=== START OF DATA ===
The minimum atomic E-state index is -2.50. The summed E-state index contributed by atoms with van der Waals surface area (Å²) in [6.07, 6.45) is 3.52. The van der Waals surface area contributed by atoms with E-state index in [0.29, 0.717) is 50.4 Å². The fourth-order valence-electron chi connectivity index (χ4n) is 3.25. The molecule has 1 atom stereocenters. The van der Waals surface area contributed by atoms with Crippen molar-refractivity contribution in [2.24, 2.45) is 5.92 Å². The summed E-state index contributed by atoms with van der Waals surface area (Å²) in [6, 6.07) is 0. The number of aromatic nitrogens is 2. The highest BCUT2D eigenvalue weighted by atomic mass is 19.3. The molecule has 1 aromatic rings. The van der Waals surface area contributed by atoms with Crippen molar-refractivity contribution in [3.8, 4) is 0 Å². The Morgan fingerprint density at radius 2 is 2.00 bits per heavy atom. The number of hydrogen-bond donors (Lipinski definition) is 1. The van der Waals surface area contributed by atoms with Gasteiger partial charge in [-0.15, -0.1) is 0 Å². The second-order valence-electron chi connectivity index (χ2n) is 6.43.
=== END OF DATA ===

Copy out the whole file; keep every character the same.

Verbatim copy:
The minimum atomic E-state index is -2.50. The summed E-state index contributed by atoms with van der Waals surface area (Å²) in [6.07, 6.45) is 3.52. The van der Waals surface area contributed by atoms with E-state index in [0.29, 0.717) is 50.4 Å². The fourth-order valence-electron chi connectivity index (χ4n) is 3.25. The molecule has 1 atom stereocenters. The van der Waals surface area contributed by atoms with Crippen molar-refractivity contribution in [2.24, 2.45) is 5.92 Å². The summed E-state index contributed by atoms with van der Waals surface area (Å²) in [6, 6.07) is 0. The number of aromatic nitrogens is 2. The highest BCUT2D eigenvalue weighted by atomic mass is 19.3. The molecule has 1 aromatic rings. The van der Waals surface area contributed by atoms with Crippen molar-refractivity contribution in [3.8, 4) is 0 Å². The Morgan fingerprint density at radius 2 is 2.00 bits per heavy atom. The number of hydrogen-bond donors (Lipinski definition) is 1. The van der Waals surface area contributed by atoms with Gasteiger partial charge in [-0.15, -0.1) is 0 Å². The second-order valence-electron chi connectivity index (χ2n) is 6.43.